The obstacles to overcome
The difficulty that hinders the opening of a true reflection on the colonial past at the European level is common to other phenomena that touch the European space of memory: even where national memories exist, it would not be enough to identify a minimum common denominator between of them. Fostering a debate at European level on the colonial era means looking beyond the specificities of individual national events, to try to grasp also the transnational and supranational dimension of the phenomenon, which often remains in the shadows. So far, the fear of drawing attention to less than inspiring portions of their national history has led member states to a sort of non-belligerence pact: I'm not gonna talk about the dark pages of your colonial past and you aren't gonna talk about mine. On the other hand, the historiographical debate and the activation of civil society have so far remained mainly confined to a national scale.
There is an obstacle even further upstream: while within some former colonial powers, such as France or Germany, the debate on the colonial legacy is lively, in others – like Italy – it is almost completely absent. The mass escapes from Eritrea, the failure of the state in Somalia, the collapse of Libya in the last decade were not enough to lead us at least to learn about the traces that the Italian presence has left in those countries. The historians who deal with it, the intellectuals who write about it can be counted on the fingers of one hand. The persistence of monuments and streets named after war criminals is hardly ever problematised, and even the worst misdeeds carried out by Italians in Africa remain in many cases still unknown. Against this backdrop, it is unlikely that a country like Italy can contribute to a European debate on the colonial experience – perhaps the opposite will happen, and the progress of the debate on a European scale will stem something in Italy too.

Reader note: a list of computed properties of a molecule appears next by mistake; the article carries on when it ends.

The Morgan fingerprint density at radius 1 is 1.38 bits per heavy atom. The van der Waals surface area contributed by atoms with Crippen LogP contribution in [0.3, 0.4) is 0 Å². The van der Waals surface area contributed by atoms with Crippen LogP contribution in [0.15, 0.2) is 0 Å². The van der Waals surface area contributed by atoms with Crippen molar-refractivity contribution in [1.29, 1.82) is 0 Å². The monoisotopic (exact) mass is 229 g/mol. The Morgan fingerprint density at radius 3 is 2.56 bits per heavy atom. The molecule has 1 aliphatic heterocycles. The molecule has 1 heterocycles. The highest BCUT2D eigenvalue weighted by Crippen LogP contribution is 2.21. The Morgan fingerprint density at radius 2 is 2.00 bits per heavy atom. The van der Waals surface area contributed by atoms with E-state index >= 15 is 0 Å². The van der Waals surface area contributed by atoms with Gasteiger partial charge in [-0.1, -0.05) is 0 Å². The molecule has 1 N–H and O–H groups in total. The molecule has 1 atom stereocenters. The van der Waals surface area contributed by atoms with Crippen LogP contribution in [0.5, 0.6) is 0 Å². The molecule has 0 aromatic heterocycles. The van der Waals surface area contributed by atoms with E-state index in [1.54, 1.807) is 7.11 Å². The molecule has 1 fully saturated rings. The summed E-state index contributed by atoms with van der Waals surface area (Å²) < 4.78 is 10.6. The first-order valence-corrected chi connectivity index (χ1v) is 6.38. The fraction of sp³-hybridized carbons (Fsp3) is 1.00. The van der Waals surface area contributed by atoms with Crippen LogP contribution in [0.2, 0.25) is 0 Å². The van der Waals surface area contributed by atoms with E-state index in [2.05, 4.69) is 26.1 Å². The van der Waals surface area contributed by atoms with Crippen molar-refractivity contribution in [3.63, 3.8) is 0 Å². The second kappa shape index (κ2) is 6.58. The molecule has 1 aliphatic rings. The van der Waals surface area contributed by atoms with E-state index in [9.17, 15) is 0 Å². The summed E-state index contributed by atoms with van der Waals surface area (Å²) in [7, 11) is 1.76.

Casa della storia europea
In May 2017, in the year of the 60th anniversary of the signing of the Treaties of Rome, the House of European History was inaugurated in Brussels. The museum, promoted by the European Parliament, has the ambitious task of narrating the history of the continent and its political integration. In recent years, the project has caused some discussion, especially regarding the need and ways of presenting a "European past". Marco Abram's interview of that year with director Taja Vovk van Gaal.